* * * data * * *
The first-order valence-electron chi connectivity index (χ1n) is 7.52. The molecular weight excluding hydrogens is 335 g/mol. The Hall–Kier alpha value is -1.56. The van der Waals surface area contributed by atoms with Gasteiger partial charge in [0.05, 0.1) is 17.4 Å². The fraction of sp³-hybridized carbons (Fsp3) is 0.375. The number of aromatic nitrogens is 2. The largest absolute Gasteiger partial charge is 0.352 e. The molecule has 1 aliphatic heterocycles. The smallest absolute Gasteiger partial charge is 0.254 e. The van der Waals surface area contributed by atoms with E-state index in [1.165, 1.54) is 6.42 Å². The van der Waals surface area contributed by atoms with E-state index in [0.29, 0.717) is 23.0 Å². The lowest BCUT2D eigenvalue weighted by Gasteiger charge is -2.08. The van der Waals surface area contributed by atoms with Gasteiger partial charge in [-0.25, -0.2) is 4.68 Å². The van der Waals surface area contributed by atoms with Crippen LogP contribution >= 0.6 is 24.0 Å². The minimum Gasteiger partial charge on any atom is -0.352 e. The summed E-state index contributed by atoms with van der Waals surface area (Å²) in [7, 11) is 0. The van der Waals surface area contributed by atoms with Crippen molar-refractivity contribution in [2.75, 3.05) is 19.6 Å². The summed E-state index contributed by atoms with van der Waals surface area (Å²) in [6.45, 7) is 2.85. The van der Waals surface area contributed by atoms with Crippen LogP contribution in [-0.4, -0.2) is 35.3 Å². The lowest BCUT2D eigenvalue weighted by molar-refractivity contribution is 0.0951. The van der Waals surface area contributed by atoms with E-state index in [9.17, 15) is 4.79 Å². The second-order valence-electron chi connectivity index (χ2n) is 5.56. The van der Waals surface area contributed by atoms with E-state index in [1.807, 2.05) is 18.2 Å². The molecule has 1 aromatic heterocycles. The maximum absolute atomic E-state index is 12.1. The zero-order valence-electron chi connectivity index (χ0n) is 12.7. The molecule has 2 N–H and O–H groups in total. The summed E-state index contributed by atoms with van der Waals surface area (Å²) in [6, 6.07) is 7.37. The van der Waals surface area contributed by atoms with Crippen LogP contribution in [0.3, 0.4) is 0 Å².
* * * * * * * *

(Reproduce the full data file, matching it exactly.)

The first-order valence-electron chi connectivity index (χ1n) is 7.52. The molecular weight excluding hydrogens is 335 g/mol. The Hall–Kier alpha value is -1.56. The van der Waals surface area contributed by atoms with Gasteiger partial charge in [0.05, 0.1) is 17.4 Å². The fraction of sp³-hybridized carbons (Fsp3) is 0.375. The number of aromatic nitrogens is 2. The largest absolute Gasteiger partial charge is 0.352 e. The molecule has 1 aliphatic heterocycles. The smallest absolute Gasteiger partial charge is 0.254 e. The van der Waals surface area contributed by atoms with E-state index in [1.165, 1.54) is 6.42 Å². The van der Waals surface area contributed by atoms with E-state index in [0.29, 0.717) is 23.0 Å². The lowest BCUT2D eigenvalue weighted by Gasteiger charge is -2.08. The van der Waals surface area contributed by atoms with Gasteiger partial charge in [-0.25, -0.2) is 4.68 Å². The van der Waals surface area contributed by atoms with Crippen LogP contribution >= 0.6 is 24.0 Å². The minimum Gasteiger partial charge on any atom is -0.352 e. The summed E-state index contributed by atoms with van der Waals surface area (Å²) in [7, 11) is 0. The van der Waals surface area contributed by atoms with Crippen molar-refractivity contribution in [2.75, 3.05) is 19.6 Å². The summed E-state index contributed by atoms with van der Waals surface area (Å²) in [6.45, 7) is 2.85. The van der Waals surface area contributed by atoms with Crippen LogP contribution in [-0.4, -0.2) is 35.3 Å². The lowest BCUT2D eigenvalue weighted by molar-refractivity contribution is 0.0951. The van der Waals surface area contributed by atoms with E-state index in [9.17, 15) is 4.79 Å². The second-order valence-electron chi connectivity index (χ2n) is 5.56. The van der Waals surface area contributed by atoms with E-state index in [1.807, 2.05) is 18.2 Å². The molecule has 1 aromatic heterocycles. The maximum absolute atomic E-state index is 12.1. The zero-order valence-electron chi connectivity index (χ0n) is 12.7. The molecule has 2 N–H and O–H groups in total. The summed E-state index contributed by atoms with van der Waals surface area (Å²) in [6, 6.07) is 7.37. The van der Waals surface area contributed by atoms with Crippen LogP contribution in [0.3, 0.4) is 0 Å².